The Best and Worst Cars for Safety

DETROIT ( TheStreet) -- When consumers head to the showroom to buy a car, safety is one of their top concerns. The recent Toyota ( TM) recalls have made new-car buyers even more aware of vehicle safety.

Consumer Reports recently released new safety ratings for cars based on in-house tests and research by the National Highway Safety Traffic Administration and the Insurance Institute for Highway Safety (IIHS). The groups examined a car's ability to withstand crashes and rollovers and analyzed their emergency handling and braking systems.

Carmakers have been developing new technology to help drivers avoid collisions and survive the ones that are unavoidable. While Consumer Reports' evaluations clearly show an increase in safety features across the board, some vehicles still ranked in the "acceptable" and "poor" categories.

Here are some of the best and worst car models for safety.

Best: Kia Soul

This car offers just about every electronic safety system there is, including antilock brakes, stability and traction controls, and a tire-pressure monitoring system. The Soul proves itself as a family vehicle by offering a Lower Anchors and Tethers for Children (LATCH) system in the backseat. This is designed to keep child seats securely fastened. The Soul is in the small-car category, and tests showed only a 10% to 20% risk in emergency braking and handling, while it received a "good" rating in the IIHS airbag evaluation.

Best: Audi A4

The Audi A4 is one of the safest upscale sedans and boasts six airbags. In addition to the standard driver and passenger-side airbags, the A4 has seat-mounted chest side airbags and a Sideguard head-protection airbags with rollover sensors. Earning a perfect score across the board, the Audi A4 claims to create "a cocoon around the occupants for maximum protection."

Best: Hyundai Genesis

The 2009 Genesis is Hyundai's first rear-wheel-drive luxury car for the U.S. market. It's equipped with electronic stability and antilock brakes with brakeforce distribution technology. The airbags received five out of five stars from the NHTSA tests. The Genesis is Hyundai's first attempt at a luxury vehicle and actually seems to be competing with cars in its class such as the Acura, Lexus and Infiniti. There is finally a genuinely safe Hyundai model offering luxury at an affordable price.

Best: Honda CR-V

The Honda ( HMC) CR-V ranks among the best in occupant protection and crash compatibility in frontal collisions. Honda prides itself in offering a proprietary body design called the Advanced Compatibility Engineering (ACE). ACE helps manage and reduce the forces in a crash and can help disperse the forces transferred to other vehicles in the event of a collision. The car's side-curtain airbags offer rollover sensors and a faster-inflating system. NHTSA tests indicate it has a 10% to 20% chance of rolling over.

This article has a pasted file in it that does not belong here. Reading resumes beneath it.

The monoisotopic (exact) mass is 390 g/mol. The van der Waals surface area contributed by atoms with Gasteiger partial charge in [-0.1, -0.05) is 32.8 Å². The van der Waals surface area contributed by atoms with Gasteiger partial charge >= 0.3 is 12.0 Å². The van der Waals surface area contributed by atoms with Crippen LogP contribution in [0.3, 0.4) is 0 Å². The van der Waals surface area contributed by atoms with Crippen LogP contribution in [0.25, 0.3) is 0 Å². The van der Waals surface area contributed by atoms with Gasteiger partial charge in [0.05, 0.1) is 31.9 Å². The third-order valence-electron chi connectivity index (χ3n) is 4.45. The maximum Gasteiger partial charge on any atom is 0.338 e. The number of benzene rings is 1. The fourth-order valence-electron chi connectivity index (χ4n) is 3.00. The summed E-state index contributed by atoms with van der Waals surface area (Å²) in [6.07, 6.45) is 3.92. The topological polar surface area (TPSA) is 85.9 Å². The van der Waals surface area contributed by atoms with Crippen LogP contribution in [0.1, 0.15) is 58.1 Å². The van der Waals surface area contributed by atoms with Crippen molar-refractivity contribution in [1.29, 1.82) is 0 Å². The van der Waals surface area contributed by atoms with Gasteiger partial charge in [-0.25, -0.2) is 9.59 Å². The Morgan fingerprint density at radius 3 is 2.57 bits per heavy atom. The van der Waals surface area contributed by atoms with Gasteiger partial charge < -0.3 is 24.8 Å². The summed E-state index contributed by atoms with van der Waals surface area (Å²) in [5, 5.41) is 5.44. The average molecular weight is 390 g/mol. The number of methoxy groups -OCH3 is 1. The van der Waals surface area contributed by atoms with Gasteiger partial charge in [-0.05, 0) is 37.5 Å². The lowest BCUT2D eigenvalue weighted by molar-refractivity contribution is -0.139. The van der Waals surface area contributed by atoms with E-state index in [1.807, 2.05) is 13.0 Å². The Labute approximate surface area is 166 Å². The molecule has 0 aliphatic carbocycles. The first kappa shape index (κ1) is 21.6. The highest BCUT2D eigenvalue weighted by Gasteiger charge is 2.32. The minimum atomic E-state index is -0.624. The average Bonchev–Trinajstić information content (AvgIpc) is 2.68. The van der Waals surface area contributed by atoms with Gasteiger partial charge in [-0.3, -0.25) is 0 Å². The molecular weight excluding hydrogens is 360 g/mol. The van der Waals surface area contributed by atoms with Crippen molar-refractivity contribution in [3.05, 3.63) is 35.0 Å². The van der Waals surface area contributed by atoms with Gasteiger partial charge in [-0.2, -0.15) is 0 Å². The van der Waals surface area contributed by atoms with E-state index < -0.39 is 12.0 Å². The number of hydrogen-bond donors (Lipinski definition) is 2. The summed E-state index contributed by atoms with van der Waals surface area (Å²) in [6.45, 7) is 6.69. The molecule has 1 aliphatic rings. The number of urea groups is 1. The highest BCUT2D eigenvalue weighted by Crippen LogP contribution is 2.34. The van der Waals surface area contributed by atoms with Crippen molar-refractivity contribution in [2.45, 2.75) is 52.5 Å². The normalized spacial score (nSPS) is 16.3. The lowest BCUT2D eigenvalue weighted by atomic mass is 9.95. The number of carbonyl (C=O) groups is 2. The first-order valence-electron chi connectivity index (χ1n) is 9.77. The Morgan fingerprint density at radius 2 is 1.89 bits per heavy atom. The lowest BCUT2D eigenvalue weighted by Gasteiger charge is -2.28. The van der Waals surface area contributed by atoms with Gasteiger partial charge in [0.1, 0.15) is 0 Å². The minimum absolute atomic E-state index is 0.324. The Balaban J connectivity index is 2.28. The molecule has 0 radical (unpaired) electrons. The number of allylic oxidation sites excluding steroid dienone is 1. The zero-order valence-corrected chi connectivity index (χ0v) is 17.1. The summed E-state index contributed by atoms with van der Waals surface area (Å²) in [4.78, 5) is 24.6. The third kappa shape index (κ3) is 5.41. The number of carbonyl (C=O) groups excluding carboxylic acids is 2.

Best: BMW X5

This mid-sized SUV offers comfort and safety, and the new model has an optional third-row seat and room for seven, along with more cargo capacity. It has a 17% chance of rollover, resulting in a four-star rollover score from the NHTSA. It has earned four out of five stars for emergency handling and breaking, which is good for its class.

Worst: Chevrolet Colorado

The GM Chevrolet Colorado was labeled as "marginal" to "acceptable" in the airbag category, based on IIHS tests. The NHSTA tests also say the Colorado offers subpar safety features. Until the 2010 model year, this pickup lacked side airbags, but General Motors added side-curtain airbags to the latest model. The Colorado also performed poorly in braking tests and emergency handling. However, the IIHS gives it a "good" rating, the best possible, for front-impact collisions.

Worst: Kia Rio

The 2010 Rio hasn't been tested by the insurance industry yet. However, the 2009 model received low ratings. In front-end crash and roof strength tests, it received the second-best rating of "acceptable." In side- and rear-impact tests, it was rated "poor," the lowest score. However, in rollover tests, the Rio earned a four-star rating, meaning it has only an 11% chance of a rollover in a single-vehicle crash.

Worst: Scion tC

The Toyota Scion tC may have earned five stars for driver protection and four stars for front passenger protection, but those sitting in the back might not have as much luck. The backseat airbags are considered "marginal" by the IIHS. The Scion tC comes with antilock disc brakes, a driver knee airbag, front-side airbags, full-length head curtain airbags and claims to have an "impact-absorbing body." When it comes to emergency handling, the risk of crashing is 20% to 30%.

Worst: Dodge Dakota

The GM Dodge Dakota pickup falls short when it comes to handling. In Consumer Reports tests, the Dakota received a "marginal" rating. The vehicle lacks traction control, a standard feature in most cars. Some extra safety features are optional, such as supplemental side airbags that cover the two rows, side-curtain airbags and antilock brakes.

-- Reported by Theresa McCabe in Boston.